[CITASA] forwarded from the AIR-list 2 items

Barry Wellman wellman at chass.utoronto.ca
Sat Nov 9 18:07:41 EST 2013

   Barry Wellman

   NetLab                        FRSC                      INSNA Founder
   Faculty of Information (iSchool)                 611 Bissell Building
   140 St. George St.    University of Toronto    Toronto Canada M5S 3G6
   http://www.chass.utoronto.ca/~wellman          twitter: @barrywellman
                  NSA/CSEC: Canadian and American citizen
   NETWORKED:The New Social Operating System. Lee Rainie & Barry Wellman
   MIT Press            http://amzn.to/zXZg39      Print $20  Kindle $16
                  Old/NewCyberTimes http://bit.ly/c8N9V8

Message: 1
Date: Sat, 09 Nov 2013 08:15:34 +0100
From: Charles Ess <charles.ess at gmail.com>
To: Air list <air-l at listserv.aoir.org>
Subject: [Air-L] Call for papers: Social Robots: Form, Content,
 	Critique - International Journal of Social Robotics
Message-ID: <CEA39FA6.68637%charles.ess at gmail.com>
Content-Type: text/plain;	charset="ISO-8859-1"

Dear AoIRists,

While social robots may not immediately fall into your purview or sense of
Internet studies, much less media studies, let me humbly suggest that in
many incarnations, they deserve to.  The easiest example is the telenoid - a
Casper-the-ghost looking social robot that mediates human communication in
both verbal and non-verbal fashion, by way of Internet-facilitated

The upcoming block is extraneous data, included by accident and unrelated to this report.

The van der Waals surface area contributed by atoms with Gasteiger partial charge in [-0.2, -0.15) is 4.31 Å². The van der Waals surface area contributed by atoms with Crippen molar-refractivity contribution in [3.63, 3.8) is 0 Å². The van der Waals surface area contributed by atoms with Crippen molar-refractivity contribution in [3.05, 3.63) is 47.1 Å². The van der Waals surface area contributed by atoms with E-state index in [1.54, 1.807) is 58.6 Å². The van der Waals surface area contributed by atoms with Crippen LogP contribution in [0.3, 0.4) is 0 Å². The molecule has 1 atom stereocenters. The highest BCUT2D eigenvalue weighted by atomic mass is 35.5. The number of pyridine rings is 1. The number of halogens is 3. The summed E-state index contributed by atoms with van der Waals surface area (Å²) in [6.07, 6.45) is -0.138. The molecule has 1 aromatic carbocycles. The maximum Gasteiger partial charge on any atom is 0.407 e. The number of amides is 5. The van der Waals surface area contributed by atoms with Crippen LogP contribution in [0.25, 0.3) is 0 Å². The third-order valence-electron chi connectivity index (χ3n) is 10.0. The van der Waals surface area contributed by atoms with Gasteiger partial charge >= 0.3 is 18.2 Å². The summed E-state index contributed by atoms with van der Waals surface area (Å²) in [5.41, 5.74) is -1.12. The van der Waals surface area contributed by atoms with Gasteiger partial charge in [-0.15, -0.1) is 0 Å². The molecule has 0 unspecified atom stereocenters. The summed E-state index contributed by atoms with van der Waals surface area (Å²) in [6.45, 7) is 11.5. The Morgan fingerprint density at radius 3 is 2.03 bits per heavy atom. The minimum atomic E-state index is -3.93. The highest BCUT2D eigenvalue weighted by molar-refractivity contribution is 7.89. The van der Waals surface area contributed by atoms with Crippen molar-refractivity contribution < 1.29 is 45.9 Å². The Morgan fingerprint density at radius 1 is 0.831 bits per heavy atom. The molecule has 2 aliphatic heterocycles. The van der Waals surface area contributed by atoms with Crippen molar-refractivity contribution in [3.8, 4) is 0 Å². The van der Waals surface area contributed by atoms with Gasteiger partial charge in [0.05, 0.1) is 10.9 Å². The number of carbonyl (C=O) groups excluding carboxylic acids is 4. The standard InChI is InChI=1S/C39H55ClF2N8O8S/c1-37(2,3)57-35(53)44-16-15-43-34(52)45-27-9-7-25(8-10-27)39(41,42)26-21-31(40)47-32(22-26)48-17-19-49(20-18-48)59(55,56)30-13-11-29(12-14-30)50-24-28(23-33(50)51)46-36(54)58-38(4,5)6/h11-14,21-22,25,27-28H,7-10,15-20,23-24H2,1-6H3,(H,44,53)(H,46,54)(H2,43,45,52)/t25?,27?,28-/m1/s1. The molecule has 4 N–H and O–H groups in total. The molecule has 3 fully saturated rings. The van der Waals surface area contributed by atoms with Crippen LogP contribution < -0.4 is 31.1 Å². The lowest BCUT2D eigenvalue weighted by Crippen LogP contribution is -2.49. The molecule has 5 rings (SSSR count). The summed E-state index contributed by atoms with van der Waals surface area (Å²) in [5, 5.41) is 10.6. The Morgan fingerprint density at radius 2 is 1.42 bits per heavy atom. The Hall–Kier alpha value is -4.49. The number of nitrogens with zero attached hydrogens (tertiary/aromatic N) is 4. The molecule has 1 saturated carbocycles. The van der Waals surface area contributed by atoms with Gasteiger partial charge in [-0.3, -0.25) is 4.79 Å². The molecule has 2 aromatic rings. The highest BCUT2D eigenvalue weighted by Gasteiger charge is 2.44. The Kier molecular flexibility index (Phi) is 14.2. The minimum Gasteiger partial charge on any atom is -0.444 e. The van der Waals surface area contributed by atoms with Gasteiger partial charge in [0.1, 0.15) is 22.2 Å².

And so, with the usual apologies for duplications and request for
cross-posting to suitable lists and potentially interested colleagues - on
behalf of my co-editors:

Call for Papers: Social Robots: Form, Content, Critique
special issue of The International Journal of Social Robotics

Co-editors: Michaela Pfadenhauer (Karlsruhe University / Karlsruhe Institute
of Technology), Satomi Sugiyama (Franklin College, Switzerland), Charles Ess
(University of Oslo).
We invite papers from scholars and researchers across the disciplines
(including philosophy, robot ethics, Artificial Intelligence, cognitive
science, media/sociology, information science, art history) that examine and
explore social robots through three distinct but inextricably interwoven
* Form/appearance (e.g., human/animal likeness in appearance; everyday media
forms and robotic functions; cultural attitudes toward robot forms, etc.)
* Content/AI/applications (e.g., implications of artificial intelligence in
everyday human experiences such as memories, relationships, and conceptions
of the self and self-understanding; ?applications that shape human-robot
interactions; applications of mobile media and their implications in human?s
robotic experiences, etc.)
* Critical issues that undergird the above, including; ethics, intimacy,
emotions, authenticity, etc.

Paper submission deadline: 1 January 2014
Notification to authors: 1 March 2014
Submission of authors' revised papers: 1 May 2014
Final acceptance: 1 June 2014
(accepted papers will be immediately published at the IJSR webpage with a
Digital Object Identifier for citation purposes)
Publication: August, 2014